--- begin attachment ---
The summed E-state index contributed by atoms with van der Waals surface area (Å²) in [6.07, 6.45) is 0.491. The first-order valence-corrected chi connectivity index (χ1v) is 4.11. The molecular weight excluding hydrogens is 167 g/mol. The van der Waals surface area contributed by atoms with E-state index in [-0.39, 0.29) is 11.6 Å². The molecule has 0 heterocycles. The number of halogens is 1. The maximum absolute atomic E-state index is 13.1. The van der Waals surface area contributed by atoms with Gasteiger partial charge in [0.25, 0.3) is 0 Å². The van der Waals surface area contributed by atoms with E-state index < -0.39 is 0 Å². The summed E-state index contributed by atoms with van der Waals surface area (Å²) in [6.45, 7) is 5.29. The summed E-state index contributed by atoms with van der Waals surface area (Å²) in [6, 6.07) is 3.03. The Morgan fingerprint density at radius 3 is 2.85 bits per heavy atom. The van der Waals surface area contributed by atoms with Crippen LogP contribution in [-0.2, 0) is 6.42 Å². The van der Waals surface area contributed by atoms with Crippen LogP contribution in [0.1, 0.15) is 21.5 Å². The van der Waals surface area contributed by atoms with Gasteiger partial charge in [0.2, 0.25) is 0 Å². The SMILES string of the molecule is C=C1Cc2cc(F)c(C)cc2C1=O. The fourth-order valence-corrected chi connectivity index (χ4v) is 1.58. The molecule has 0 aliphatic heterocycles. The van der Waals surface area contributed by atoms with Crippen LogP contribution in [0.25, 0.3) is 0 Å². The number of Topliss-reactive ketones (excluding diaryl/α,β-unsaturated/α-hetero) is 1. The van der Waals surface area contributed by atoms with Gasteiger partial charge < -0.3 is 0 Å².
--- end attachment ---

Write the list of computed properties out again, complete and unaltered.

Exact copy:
The summed E-state index contributed by atoms with van der Waals surface area (Å²) in [6.07, 6.45) is 0.491. The first-order valence-corrected chi connectivity index (χ1v) is 4.11. The molecular weight excluding hydrogens is 167 g/mol. The van der Waals surface area contributed by atoms with E-state index in [-0.39, 0.29) is 11.6 Å². The molecule has 0 heterocycles. The number of halogens is 1. The maximum absolute atomic E-state index is 13.1. The van der Waals surface area contributed by atoms with Gasteiger partial charge in [0.25, 0.3) is 0 Å². The van der Waals surface area contributed by atoms with E-state index < -0.39 is 0 Å². The summed E-state index contributed by atoms with van der Waals surface area (Å²) in [6.45, 7) is 5.29. The summed E-state index contributed by atoms with van der Waals surface area (Å²) in [6, 6.07) is 3.03. The Morgan fingerprint density at radius 3 is 2.85 bits per heavy atom. The van der Waals surface area contributed by atoms with Crippen LogP contribution in [-0.2, 0) is 6.42 Å². The van der Waals surface area contributed by atoms with Crippen LogP contribution in [0.1, 0.15) is 21.5 Å². The van der Waals surface area contributed by atoms with Gasteiger partial charge in [0.2, 0.25) is 0 Å². The SMILES string of the molecule is C=C1Cc2cc(F)c(C)cc2C1=O. The fourth-order valence-corrected chi connectivity index (χ4v) is 1.58. The molecule has 0 aliphatic heterocycles. The van der Waals surface area contributed by atoms with Crippen LogP contribution in [0.25, 0.3) is 0 Å². The number of Topliss-reactive ketones (excluding diaryl/α,β-unsaturated/α-hetero) is 1. The van der Waals surface area contributed by atoms with Gasteiger partial charge < -0.3 is 0 Å².